The mode of oyster-breeding at this place, then as now, was to erect artificial pyramids of stones in the water, surrounded by stakes of wood, in order to intercept the spawn, the oyster being laid down on the stones. I have shown these modes in the accompanying engravings. Faggots of branches were also used to collect the spawn, which, as I have already said, requires, within forty-eight hours of its emission, to secure a holding-on place or be lost for ever. The plan of the Fusaro oyster-breeders struck M. Coste as being eminently practical and suitable for imitation on the coasts of France: he had one of the stakes pulled up, and was gratified to find it covered with oysters of all ages and sizes. The Lake Fusaro system of cultivation was therefore, at the instigation of Professor Coste, strongly recommended for imitation by the French Government to the French people, as being the most suitable to follow, and experiments were at once entered upon with a view to prove whether it would be as practicable to cultivate oysters as easily among the agitated waves of the open sea as in the quiet waters of Fusaro. In order to settle this point, it was determined to renew the old oyster-beds in351 the Bay of St. Brieuc, and notwithstanding the fact that the water there is exceedingly deep and the winds very violent, immediate and almost miraculous success was the result. The fascines laid down soon became covered with seed, and branches were speedily exhibited at Paris, and other places, containing thousands of young oysters. The experiments in oyster-culture tried at St. Brieuc were commenced early in the spring of 1859, on part of a space of 3000 acres that was deemed suitable for the reception of spat. A quantity of breeding oysters, approaching to three millions, was laid down either on the old beds or on newly-constructed longitudinal banks; these were sown thick on a bottom composed chiefly of immense quantities of old shells—the “middens” of Cancale in fact, where the shell accumulation had become a nuisance—so that there was a more than ordinary good chance for the spat finding at once a proper holding-on place. Then again, over some of the new banks, fascines made of boughs tightly tied together were sunk and chained over the beds, so as to intercept such portions of the spawn as were likely, upon rising, to be carried away by the force of the tide. In less than six months the success of the operation in the Bay of St. Brieuc was assured; for, at the proper season, a great fall of352 spawn had occurred, and the bottom shells were covered with the spat, while the fascines were so thickly coated with young oysters that an estimate of 20,000 for each fascine was not thought an exaggeration.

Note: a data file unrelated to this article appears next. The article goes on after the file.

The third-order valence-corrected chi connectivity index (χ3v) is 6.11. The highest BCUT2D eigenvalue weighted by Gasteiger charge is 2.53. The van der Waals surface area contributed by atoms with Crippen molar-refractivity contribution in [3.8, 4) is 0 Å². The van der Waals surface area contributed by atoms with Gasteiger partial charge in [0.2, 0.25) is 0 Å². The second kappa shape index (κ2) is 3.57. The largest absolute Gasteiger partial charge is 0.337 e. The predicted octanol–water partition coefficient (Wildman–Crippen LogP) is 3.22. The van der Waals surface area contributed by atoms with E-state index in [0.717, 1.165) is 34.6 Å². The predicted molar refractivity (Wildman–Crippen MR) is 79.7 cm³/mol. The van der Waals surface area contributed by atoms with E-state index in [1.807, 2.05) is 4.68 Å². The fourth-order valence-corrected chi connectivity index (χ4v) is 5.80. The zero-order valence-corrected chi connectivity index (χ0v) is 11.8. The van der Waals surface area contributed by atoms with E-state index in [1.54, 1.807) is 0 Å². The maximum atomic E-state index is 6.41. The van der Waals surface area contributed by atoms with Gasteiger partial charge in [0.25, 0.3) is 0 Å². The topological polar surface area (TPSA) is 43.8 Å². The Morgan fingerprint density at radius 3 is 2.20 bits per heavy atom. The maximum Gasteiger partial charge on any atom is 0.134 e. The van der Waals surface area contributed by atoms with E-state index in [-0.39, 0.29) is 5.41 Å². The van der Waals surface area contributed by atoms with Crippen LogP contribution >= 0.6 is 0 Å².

In a piscicultural report for 1860, we obtain, in connection with the St. Brieuc experiments, an idea of the cost of oyster-breeding, which I translate for the benefit of people at home:—“The total expenses for forming a bank were 221 francs; and if the 300 fascines laid down upon it be multiplied by 20,000 (the number of oysters they contain), 6,000,000 will be obtained, which, if sold at twenty francs a thousand, will produce 120,000 francs. If, however, the number of oysters on a fascine were to be reckoned at only 10,000, the sum of 60,000 francs would be received, which, for an expenditure of only 221 francs, would give a larger profit than any other branch of industry.”